Big Data

Is Big Data Playing A Key Role For Success In The World Of Sports

When it comes to getting more wins and championships, sports teams will look for any edge they can find that will put them over the competition. Perhaps it’s signing a superstar to the team. Or maybe it’s drafting that promising up-and-comer. Or perhaps it’s investing more in scouting and training. No single answer can account for a team’s success, but one new area of technology is quickly proving to be a valuable strategy for every sport out there: big data.While mostly associated with the business world, big data has made some major inroads in sports. What started in baseball with the Moneyball phenomenon has quickly transformed into a movement featuring some of the latest technological advancements and brilliant analytical minds. If a team wants to taste long-lasting success, big data seems to be the way to go.

Analytics and big data have potential in many industries, but they are on the cups of scoring major points in sports.

Here are five ways data analytics can improve efficiency, accuracy and profitability in sports:

1. Better Precision in the Strike Zone

In baseball, Pitchf/x technology from Sportvision has been installed in all 30 Major League Baseball Stadiums to track pitches during games. Sportvision has a suite of other technologies for baseball, football and motor sports. However, nothing has replaced the judgment calls umpires have to make at the plate in real-time, says Hank Adams, CEO of Sportvision. “Sportvision technology is being adapted to use for referees and umpires. We can very accurately determine if something is a strike or a ball.”

For now, umpires still rely on the naked eye to call a strike or ball and until the technology or baseball rules evolve, catchers like Jose Molina will still be able to game the system.

2. More Resources for Analytics Buffs

On the fan side, statistic enthusiasts have a slew of websites they can visit to see breakdowns of their favorite players and slices and dices of specific games and plays.

“We take that data and organize it to make it understandable to average people. We can see how pitchers performance has changed in a certain game. Or pull up a map of what an umpire’s strike/ball calls are and see the strike zone’s shape and size,” says Dan Brooks, founder and lead developer of, a website that makes sports statistics digestible for sports fans.

3. Data From Wearable Technologies

Many technology vendors are trying to get into the wearable technology market, given the interest in devices like Google Glass and fitness trackers.

Adidas has a system called miCoach that works by having players attach a wearable device to their jerseys. Data from the device shows the coach who the top performers are and who needs rest. It also provides real-time stats on each player, such as speed, heart rate and acceleration.

That kind of real-time data could help trainers and physicians plan for better training and conditioning. Matt Hasselbeck, a quarterback for the Indianapolis Colts, says he’s in favor of technology that helps with player safety. “[By]checking hydration levels or tracking hits to the head, we could start collecting that data now to make sports safer.”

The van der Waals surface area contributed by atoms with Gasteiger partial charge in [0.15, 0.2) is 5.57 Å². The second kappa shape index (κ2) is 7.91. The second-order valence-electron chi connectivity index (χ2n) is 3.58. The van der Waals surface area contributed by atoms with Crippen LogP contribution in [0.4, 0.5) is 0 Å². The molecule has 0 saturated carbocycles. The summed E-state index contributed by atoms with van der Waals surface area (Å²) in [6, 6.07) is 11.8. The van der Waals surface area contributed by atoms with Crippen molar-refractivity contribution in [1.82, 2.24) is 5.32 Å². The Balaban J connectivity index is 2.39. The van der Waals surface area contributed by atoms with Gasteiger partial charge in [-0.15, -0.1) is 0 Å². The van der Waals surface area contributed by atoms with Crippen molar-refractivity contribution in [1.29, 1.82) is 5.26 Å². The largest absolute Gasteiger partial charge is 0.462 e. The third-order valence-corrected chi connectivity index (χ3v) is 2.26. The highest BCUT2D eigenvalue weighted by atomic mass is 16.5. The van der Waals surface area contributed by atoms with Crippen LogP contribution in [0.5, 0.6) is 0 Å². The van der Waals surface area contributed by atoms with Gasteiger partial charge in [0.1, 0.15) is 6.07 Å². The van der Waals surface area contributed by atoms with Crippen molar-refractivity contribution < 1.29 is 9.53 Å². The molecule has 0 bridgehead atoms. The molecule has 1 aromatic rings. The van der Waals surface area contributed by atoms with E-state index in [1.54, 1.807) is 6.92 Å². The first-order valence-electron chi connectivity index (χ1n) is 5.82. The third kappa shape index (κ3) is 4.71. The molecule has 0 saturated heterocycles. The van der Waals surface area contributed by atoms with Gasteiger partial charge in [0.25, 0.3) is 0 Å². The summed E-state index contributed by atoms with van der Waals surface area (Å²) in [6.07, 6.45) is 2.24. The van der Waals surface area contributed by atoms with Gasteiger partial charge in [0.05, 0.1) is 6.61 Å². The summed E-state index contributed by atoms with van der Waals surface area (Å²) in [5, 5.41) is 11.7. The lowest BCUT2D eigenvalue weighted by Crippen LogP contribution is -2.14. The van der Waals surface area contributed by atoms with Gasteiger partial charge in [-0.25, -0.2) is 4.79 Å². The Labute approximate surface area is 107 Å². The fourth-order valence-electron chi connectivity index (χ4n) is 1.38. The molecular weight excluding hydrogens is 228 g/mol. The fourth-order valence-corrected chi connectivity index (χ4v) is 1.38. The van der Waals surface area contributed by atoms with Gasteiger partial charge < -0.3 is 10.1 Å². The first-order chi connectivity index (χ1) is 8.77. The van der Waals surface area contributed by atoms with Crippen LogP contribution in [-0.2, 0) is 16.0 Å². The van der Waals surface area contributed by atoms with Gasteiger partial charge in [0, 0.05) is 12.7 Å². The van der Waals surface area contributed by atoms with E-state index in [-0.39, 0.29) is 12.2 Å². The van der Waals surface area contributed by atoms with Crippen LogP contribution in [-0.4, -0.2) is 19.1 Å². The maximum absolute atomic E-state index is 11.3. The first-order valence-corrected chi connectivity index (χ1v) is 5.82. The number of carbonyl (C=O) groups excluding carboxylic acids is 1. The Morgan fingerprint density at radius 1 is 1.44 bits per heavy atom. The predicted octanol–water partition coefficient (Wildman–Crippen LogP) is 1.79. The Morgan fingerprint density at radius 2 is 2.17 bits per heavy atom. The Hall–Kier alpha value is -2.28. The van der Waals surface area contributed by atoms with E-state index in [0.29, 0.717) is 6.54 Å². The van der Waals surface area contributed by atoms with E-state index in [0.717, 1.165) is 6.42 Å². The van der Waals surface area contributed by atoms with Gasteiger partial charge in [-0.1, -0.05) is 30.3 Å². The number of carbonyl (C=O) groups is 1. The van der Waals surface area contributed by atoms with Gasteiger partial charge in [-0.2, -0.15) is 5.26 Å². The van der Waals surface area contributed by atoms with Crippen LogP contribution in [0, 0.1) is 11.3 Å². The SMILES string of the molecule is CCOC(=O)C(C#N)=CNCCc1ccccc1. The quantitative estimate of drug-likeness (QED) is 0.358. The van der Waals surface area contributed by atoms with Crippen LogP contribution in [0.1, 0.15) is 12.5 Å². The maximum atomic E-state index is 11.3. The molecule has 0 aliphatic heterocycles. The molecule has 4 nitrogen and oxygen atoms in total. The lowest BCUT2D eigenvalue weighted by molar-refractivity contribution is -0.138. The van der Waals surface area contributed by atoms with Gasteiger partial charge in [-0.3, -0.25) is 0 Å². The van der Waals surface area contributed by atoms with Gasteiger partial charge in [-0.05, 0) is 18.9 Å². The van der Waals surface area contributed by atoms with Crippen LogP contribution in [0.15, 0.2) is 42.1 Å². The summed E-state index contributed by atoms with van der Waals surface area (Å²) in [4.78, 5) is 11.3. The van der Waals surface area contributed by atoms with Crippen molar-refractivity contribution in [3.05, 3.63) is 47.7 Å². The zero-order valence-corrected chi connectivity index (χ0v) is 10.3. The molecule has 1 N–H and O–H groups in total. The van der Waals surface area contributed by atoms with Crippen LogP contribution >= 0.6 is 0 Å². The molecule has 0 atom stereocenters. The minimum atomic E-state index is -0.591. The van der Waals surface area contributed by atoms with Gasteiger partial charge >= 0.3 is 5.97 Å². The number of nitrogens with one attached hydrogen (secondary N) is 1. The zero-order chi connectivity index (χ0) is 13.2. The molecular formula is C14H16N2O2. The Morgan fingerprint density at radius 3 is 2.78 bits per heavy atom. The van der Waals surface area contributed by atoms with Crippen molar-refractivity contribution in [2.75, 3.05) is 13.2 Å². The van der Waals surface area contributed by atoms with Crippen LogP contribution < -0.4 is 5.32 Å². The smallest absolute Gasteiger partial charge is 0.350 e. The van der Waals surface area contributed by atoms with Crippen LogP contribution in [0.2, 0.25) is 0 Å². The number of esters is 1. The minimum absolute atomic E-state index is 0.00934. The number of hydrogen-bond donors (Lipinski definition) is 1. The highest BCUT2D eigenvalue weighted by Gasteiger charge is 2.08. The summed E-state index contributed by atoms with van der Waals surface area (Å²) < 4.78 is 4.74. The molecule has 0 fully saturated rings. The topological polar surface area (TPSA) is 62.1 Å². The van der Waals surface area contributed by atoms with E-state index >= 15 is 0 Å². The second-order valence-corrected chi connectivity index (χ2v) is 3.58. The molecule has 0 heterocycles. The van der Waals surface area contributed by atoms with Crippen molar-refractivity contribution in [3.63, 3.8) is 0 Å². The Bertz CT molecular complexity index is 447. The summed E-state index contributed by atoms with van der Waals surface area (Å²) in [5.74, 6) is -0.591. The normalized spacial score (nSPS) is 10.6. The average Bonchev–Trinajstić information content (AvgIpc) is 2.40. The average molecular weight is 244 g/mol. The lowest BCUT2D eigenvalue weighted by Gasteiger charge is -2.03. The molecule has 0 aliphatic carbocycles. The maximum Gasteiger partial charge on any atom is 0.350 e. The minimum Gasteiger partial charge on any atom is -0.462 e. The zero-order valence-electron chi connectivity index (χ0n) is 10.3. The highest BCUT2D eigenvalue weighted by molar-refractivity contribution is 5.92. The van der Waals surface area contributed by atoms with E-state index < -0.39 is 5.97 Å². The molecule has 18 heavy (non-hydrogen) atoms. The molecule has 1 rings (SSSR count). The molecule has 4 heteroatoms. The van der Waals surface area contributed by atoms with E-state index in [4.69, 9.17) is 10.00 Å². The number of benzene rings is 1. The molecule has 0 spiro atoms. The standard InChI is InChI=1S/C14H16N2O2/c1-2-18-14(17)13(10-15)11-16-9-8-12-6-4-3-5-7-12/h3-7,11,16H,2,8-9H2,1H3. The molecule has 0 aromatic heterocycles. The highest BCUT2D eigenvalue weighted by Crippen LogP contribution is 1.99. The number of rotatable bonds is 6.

4. Live on the Field Data Collection

Currently, lots of data is collected manually during games and sports competitions. But much of the live data moves so fast that it’s a moment lost in time. One company trying to log more of the live data is Zebra Technologies. The company makes RFID tags, as part of their MotionWorks Sports Solution, that attach to equipment, balls and players to track movement, distance and speed. The tags blink 25 times per second and deliver data in 120 milliseconds. Another company, SportVU has six cameras in each NBA arena that collect data on the movements on every player and movements of the basketball 25x per second.

5. Predictive Insight Into Fan Preferences

Analytics can advance the sports fans’ experience as teams and ticket vendors compete with the at-home experience — the better they know their fans, the better they can cater to them.”It’s about knowing when a fan is interested in an opposing team coming to town or whether a 4 p.m. game is not too late for them. It’s about hitting them with that communication when they are in the decision mindset and giving season ticket holders more incentive to keep coming and retain their tickets,” says John Forese, senior vice president and general manager of LiveAnalytics, a LiveNation data, analytics and research company.

6. Influence Coaching Decisions

Data analysts could help deliver the most important data sets to coaches for better results on the field. Brian Burke, founder of the website Advanced NFL Stats, says data could help coaches and players make more informed decisions that could decide wins and losses.

“In football, the low hanging fruit in analytics is in coaches’ decision making. Things like punting on 4th and 1 used to make sense but maybe not anymore,” Burke says. “Offenses are better and it’s easier to get 2 point conversions.”

The future of sports with big data is a bright one indeed. As the technology improves and more experts enter the field, teams will only become more adept at interpreting and using data to become more successful. The level of competition will increase, and more excitement will result. In the end, everyone involved, from the teams to the players to the fans, will benefit.


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